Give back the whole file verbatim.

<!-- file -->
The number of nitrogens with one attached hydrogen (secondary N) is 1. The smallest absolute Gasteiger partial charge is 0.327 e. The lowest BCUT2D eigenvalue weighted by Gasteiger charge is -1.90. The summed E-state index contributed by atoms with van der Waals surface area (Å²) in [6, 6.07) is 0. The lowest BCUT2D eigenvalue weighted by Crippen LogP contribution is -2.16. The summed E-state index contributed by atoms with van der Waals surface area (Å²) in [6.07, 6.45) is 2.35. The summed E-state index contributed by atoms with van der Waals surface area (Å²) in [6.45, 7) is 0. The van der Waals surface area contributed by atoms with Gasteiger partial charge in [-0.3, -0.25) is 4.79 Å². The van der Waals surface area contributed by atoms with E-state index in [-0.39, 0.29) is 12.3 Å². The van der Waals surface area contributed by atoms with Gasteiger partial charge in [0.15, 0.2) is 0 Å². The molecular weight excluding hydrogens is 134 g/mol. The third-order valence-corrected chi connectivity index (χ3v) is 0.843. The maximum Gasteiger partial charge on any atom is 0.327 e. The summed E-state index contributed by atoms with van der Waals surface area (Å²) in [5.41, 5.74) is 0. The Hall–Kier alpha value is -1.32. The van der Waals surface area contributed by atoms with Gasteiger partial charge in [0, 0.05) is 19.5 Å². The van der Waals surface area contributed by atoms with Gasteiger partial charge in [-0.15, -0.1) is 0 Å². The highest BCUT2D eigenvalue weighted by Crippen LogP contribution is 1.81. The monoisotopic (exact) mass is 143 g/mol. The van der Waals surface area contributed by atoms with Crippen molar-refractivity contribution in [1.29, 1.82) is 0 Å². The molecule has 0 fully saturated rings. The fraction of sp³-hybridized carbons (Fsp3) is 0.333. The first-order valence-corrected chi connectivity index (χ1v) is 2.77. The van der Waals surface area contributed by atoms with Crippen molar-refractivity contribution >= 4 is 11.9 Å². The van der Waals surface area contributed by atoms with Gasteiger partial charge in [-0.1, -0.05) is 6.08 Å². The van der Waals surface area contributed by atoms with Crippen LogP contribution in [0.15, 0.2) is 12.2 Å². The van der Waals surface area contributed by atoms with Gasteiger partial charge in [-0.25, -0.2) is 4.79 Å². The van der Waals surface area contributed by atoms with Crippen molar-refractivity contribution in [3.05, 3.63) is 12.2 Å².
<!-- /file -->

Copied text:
The number of nitrogens with one attached hydrogen (secondary N) is 1. The smallest absolute Gasteiger partial charge is 0.327 e. The lowest BCUT2D eigenvalue weighted by Gasteiger charge is -1.90. The summed E-state index contributed by atoms with van der Waals surface area (Å²) in [6, 6.07) is 0. The lowest BCUT2D eigenvalue weighted by Crippen LogP contribution is -2.16. The summed E-state index contributed by atoms with van der Waals surface area (Å²) in [6.07, 6.45) is 2.35. The summed E-state index contributed by atoms with van der Waals surface area (Å²) in [6.45, 7) is 0. The van der Waals surface area contributed by atoms with Gasteiger partial charge in [-0.3, -0.25) is 4.79 Å². The van der Waals surface area contributed by atoms with E-state index in [-0.39, 0.29) is 12.3 Å². The van der Waals surface area contributed by atoms with Gasteiger partial charge in [0.15, 0.2) is 0 Å². The molecular weight excluding hydrogens is 134 g/mol. The third-order valence-corrected chi connectivity index (χ3v) is 0.843. The maximum Gasteiger partial charge on any atom is 0.327 e. The summed E-state index contributed by atoms with van der Waals surface area (Å²) in [5.41, 5.74) is 0. The Hall–Kier alpha value is -1.32. The van der Waals surface area contributed by atoms with Gasteiger partial charge in [0, 0.05) is 19.5 Å². The van der Waals surface area contributed by atoms with Gasteiger partial charge in [-0.15, -0.1) is 0 Å². The highest BCUT2D eigenvalue weighted by Crippen LogP contribution is 1.81. The monoisotopic (exact) mass is 143 g/mol. The van der Waals surface area contributed by atoms with Crippen molar-refractivity contribution in [1.29, 1.82) is 0 Å². The molecule has 0 fully saturated rings. The fraction of sp³-hybridized carbons (Fsp3) is 0.333. The first-order valence-corrected chi connectivity index (χ1v) is 2.77. The van der Waals surface area contributed by atoms with Crippen molar-refractivity contribution >= 4 is 11.9 Å². The van der Waals surface area contributed by atoms with Gasteiger partial charge in [-0.1, -0.05) is 6.08 Å². The van der Waals surface area contributed by atoms with Crippen LogP contribution in [0.15, 0.2) is 12.2 Å². The van der Waals surface area contributed by atoms with Gasteiger partial charge in [-0.25, -0.2) is 4.79 Å². The van der Waals surface area contributed by atoms with Crippen molar-refractivity contribution in [3.05, 3.63) is 12.2 Å².